Like in other states, it's unlawful to drive without a license in Kansas. This article explains what constitutes driving without a license, the penalties for a violation, and exemptions to the rule.
Generally, every person who operates a motor vehicle on a Kansas highway must possess and be able to display a valid driver’s license. Failure to do so can result in a misdemeanor conviction.
License not in possession. Failure to display a valid license upon request by an officer doesn’t have to result in a conviction. If the driver is able to produce, in court or at the police station, a driver’s license that was valid at the time of the request, the charge is supposed to be dismissed. However, a driver who is convicted faces up to 90 days in jail and a maximum $500 fine.
Driving without a valid license. A first-time conviction for driving without a license in Kansas is class B misdemeanor, which carries up to six months in jail and a maximum $1,000 fine. The violation will also result in a 90-day license suspension.
Although it seems illogical to suspend a non-existent license, the Kansas Department of Revenue creates an electronic profile for the driver and ”suspends” the person from using or obtaining a driver’s license for 90 days. The primary reason for this electronic profile is to subject unlicensed drivers who drive during the 90-day suspension to “driving while suspended” punishments, which include mandatory jail time (see below).
Exceptions. Non-resident drivers with valid driver’s licenses from their home state or country can drive in the state without a Kansas license, subject to Kansas age restrictions. Non-residents whose home country does not require licenses may be able to obtain authorization from the Kansas Department of Revenue allowing them to operate a vehicle on a temporary basis without a license. And farmers in Kansas are allowed to drive tractors between fields without a license.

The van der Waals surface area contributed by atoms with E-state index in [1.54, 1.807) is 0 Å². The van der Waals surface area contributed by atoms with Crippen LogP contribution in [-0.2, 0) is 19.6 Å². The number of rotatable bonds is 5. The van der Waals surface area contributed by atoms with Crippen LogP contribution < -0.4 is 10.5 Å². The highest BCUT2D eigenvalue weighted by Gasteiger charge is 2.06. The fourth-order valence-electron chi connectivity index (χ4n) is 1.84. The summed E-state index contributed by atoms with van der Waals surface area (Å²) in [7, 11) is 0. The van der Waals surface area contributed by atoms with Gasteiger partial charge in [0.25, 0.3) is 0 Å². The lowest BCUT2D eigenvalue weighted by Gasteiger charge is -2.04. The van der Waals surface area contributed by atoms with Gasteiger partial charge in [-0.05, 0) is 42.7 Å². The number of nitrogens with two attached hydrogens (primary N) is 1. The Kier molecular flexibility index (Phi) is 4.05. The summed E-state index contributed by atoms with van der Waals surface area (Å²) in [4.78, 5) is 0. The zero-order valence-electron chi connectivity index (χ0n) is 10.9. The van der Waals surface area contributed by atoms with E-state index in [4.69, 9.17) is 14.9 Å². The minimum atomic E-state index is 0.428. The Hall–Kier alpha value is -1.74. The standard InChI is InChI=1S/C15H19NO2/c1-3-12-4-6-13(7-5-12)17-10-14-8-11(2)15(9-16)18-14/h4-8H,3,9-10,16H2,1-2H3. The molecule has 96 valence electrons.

A person who operates a vehicle while on a suspended, restricted or revoked license will be subject to jail time, fines, and an extended driver’s license suspension.
Suspension. Drivers who are convicted of driving-while-suspended will have their suspension extended by 90 days.
Fines. Typically, the fine for a driving-while-suspended-or-restricted violation is at least $100. The minimum fine is increased to $1,500 if the driver was suspended due to a DUI, vehicular homicide, or other serious offense.
Jail. For a first driving-while-suspended-or-restricted offense, the driver is subject to a jail sentence of at least five days—though the person might not actually serve the full time in jail if probation is granted. For a second or subsequent conviction, however, probation cannot be granted until the five days of jail is served. The minimum jail time is increased to 90 days if the driver was suspended due to a DUI, vehicular homicide, or other serious offense.
It should be noted that a license is not automatically reinstated once the suspension or restriction period has passed. Generally, a reinstatement fee is required before a driver’s license can become valid again.